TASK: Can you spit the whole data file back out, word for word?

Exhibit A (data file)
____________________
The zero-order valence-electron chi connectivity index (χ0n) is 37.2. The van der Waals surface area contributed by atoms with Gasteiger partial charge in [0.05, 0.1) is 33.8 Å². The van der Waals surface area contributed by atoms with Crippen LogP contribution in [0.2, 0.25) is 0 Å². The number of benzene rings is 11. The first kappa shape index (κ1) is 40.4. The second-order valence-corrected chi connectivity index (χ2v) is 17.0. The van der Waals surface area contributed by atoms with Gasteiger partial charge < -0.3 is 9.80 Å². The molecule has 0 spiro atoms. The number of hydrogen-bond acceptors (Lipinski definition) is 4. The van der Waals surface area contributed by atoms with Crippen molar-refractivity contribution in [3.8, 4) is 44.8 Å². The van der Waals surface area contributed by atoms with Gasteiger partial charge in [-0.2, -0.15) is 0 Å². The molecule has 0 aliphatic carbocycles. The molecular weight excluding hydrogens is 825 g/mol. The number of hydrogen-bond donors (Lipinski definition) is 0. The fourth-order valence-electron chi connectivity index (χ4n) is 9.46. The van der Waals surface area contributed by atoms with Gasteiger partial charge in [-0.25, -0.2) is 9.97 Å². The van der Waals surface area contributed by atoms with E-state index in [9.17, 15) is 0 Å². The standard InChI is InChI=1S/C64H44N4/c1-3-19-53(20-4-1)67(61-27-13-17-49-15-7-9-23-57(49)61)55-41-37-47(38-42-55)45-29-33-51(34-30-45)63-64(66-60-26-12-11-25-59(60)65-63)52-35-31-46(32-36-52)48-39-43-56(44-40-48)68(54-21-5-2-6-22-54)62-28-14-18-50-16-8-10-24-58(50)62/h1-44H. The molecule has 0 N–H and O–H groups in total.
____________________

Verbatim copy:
The zero-order valence-electron chi connectivity index (χ0n) is 37.2. The van der Waals surface area contributed by atoms with Gasteiger partial charge in [0.05, 0.1) is 33.8 Å². The van der Waals surface area contributed by atoms with Crippen LogP contribution in [0.2, 0.25) is 0 Å². The number of benzene rings is 11. The first kappa shape index (κ1) is 40.4. The second-order valence-corrected chi connectivity index (χ2v) is 17.0. The van der Waals surface area contributed by atoms with Gasteiger partial charge < -0.3 is 9.80 Å². The molecule has 0 spiro atoms. The number of hydrogen-bond acceptors (Lipinski definition) is 4. The van der Waals surface area contributed by atoms with Crippen molar-refractivity contribution in [3.8, 4) is 44.8 Å². The van der Waals surface area contributed by atoms with Gasteiger partial charge in [-0.2, -0.15) is 0 Å². The molecule has 0 aliphatic carbocycles. The molecular weight excluding hydrogens is 825 g/mol. The number of hydrogen-bond donors (Lipinski definition) is 0. The fourth-order valence-electron chi connectivity index (χ4n) is 9.46. The van der Waals surface area contributed by atoms with Gasteiger partial charge in [-0.25, -0.2) is 9.97 Å². The van der Waals surface area contributed by atoms with E-state index in [9.17, 15) is 0 Å². The standard InChI is InChI=1S/C64H44N4/c1-3-19-53(20-4-1)67(61-27-13-17-49-15-7-9-23-57(49)61)55-41-37-47(38-42-55)45-29-33-51(34-30-45)63-64(66-60-26-12-11-25-59(60)65-63)52-35-31-46(32-36-52)48-39-43-56(44-40-48)68(54-21-5-2-6-22-54)62-28-14-18-50-16-8-10-24-58(50)62/h1-44H. The molecule has 0 N–H and O–H groups in total.